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Thursday, October 16, 2008

Village Greek Salad (Χωριάτικη Ντοματοσαλάτα)

Village Greek salad in all its glory - Click to Enlarge Image

Exactly when the tomato arrived in Greece is a matter of conjecture; there are various apocryphal anecdotes and references but nothing definitive. One thing is certain; it arrived sometime after Columbus returned from the New World in 1493. The tomato is native to the Americas and was introduced to Europe after the Discovery made by the great 15th Century navigator on his celebrated voyage across the Atlantic. If Christopher Columbus was of Greek origin as some claim, it may have arrived in Greece earlier than commonly supposed. In any case, the tomato qua tomato has been a part of European and Greek recipes for no more than a few centuries all told. It is downright astonishing how this species of nightshade spread and insinuated itself into the national cuisines of the European continent in such a relatively short time. After all, where would Italian cooking be without the tomato? How about the Spanish food fight festival known as the Tomatina? What of Greek salad?

Like the Italians and the Spanish, Greeks use the tomato in everything from casseroles to soups; they stuff them, roast them, bake them, fry them, dry them, grate them, pulp them, and turn ‘em into sauce. Opa! But the single most popular way for tomatoes to be consumed in Greece is in a salad; and not just any salad of course, but a Greek salad. Just what makes a Greek salad anyway? If you ask a Greek this question, he/she may require clarification. “What kind of salad do you mean?” they might ask. After all, Greeks have all manner of salads or salates as they call them (in Gk. pronounced “sah-LAH-tehs”, which is plural for “sah-LAH-tah”); from Taramosalata, to Lahanosalata, to every kind of salata you can imagine… and even some you cannot. In short, Greeks are the biggest salad eaters on the planet; for them everything is potentially a salad.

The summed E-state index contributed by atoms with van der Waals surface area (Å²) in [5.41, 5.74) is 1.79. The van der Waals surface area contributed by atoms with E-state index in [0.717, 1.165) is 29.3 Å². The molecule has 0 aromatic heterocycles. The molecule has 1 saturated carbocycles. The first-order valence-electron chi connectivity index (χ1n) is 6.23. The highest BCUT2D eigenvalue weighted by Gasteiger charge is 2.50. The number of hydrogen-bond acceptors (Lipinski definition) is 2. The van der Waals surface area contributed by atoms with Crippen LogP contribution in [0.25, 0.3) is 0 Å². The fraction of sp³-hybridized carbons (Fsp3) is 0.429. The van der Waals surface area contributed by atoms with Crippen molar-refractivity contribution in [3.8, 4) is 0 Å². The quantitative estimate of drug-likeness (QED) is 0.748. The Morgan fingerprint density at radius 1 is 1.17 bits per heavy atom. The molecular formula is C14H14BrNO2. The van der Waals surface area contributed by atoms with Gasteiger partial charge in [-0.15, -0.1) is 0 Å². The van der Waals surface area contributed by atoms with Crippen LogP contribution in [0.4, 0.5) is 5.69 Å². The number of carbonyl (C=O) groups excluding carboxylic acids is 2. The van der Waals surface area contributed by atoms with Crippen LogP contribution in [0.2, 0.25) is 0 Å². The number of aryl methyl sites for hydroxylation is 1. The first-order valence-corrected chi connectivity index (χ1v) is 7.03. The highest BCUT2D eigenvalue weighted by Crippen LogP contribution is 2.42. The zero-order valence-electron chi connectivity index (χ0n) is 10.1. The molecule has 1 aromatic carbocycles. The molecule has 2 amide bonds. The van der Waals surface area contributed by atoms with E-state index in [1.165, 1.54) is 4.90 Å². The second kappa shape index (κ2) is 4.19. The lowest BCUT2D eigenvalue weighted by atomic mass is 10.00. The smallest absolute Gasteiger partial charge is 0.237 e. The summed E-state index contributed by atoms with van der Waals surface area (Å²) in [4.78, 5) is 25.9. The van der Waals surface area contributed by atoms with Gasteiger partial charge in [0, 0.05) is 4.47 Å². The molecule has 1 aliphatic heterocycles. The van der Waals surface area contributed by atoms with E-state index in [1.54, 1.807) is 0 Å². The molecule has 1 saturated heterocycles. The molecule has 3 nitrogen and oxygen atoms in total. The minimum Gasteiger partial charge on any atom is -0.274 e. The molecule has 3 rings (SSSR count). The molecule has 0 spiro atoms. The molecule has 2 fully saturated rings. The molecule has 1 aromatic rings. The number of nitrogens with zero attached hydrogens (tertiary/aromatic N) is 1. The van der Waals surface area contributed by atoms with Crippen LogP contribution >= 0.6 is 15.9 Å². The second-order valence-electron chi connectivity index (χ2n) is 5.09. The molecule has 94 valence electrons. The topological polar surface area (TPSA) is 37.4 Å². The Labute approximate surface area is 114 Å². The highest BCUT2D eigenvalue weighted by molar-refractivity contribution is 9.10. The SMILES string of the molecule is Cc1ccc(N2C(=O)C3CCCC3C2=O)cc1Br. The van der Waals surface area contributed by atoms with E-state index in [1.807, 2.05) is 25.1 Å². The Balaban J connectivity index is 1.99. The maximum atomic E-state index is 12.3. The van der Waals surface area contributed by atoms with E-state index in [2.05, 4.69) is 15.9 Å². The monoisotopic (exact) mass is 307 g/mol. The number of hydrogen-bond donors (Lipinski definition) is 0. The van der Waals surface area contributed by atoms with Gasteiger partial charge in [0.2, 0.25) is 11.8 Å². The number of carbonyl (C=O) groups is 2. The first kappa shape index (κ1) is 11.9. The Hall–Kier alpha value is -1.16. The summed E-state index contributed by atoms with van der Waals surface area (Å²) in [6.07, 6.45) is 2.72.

So, if what you mean by Greek salad is a tomato salad that includes feta cheese, olive oil and oregano as its most basic constituents, you will need to be specific. More often than not, if you are in a Greek restaurant, both in Greece and abroad, the classic tomato salad with feta cheese is usually referred to as a ‘horiatiki salata’. The word horiatiki is Greek for “village” and is pronounced as “hor-YIA-tiki”. Typically, a horiatiki salad will include onions and cucumbers as well, and in most cases black olives too. As my family is from Arcadia in the Peloponnese we also include Greek pepperoncini in our version of the famous salad, as the small “Golden Greek Peppers” are a specialty of our region.

My father's pride and joy, a 1 kg. tomato! - Click to Enlarge Image

I used tomatoes from our kitchen garden for this dish, as we still have quite a few left. My father-in-law brought us some seed from Greece in the spring, so our tomatoes are actual Greek tomatoes. Yesterday, I pulled the remaining tomatoes off the vines as we had a frost warning for the overnight period. This year, the family prize for the largest tomato went to my father who managed to grow a truly behemoth bunch of tomatoes; the largest of which was a 1 kg (2.2 lb) monster, as pictured above. The award was a bottle of ouzo. The monster tomato ended up in a salad exactly like the one pictured in this recipe, and it was tasty!


3 medium sized ripe tomatoes cut into quarters or sixths
½ a cooking onion, sliced
½ a cucumber, peeled, halved and sliced
Several Greek pepperoncini (be sure to squeeze them to drain the brine before using)
Some Kalamata or wrinkled black olives (the choice is yours)
½ cup (125 ml.) crumbled Greek Feta cheese
¼ cup (60 ml.) Greek extra virgin olive oil
2 tablespoons (30 ml.) Greek wine vinegar* (optional, I normally do not add it)
1 teaspoon (5 ml.) dried Greek oregano
Fresh ground pepper
Salt to taste* (optional, I normally do not add it as the Feta is already salty enough)

  1. Wash and cut the tomatoes, cucumbers and onions and put them together into a salad bowl.
  2. Add several olives and pepperoncini to the bowl.
  3. Sprinkle the crumbled feta overtop of the vegetables, then follow with fresh ground pepper, oregano, and the olive oil (salt and vinegar are also options at this point, but are not required ingredients. I do not add salt because as I stated above the Feta cheese is already quite salty, and any additional salt will only serve to make the tomatoes drain their water, thereby limiting the standing time of the salad).
  4. Mix everything together a couple turns, but don’t overdo it, and serve.

Kali Orexi! (Bon Appetit)

Sam Sotiropoulos
Greek Gourmand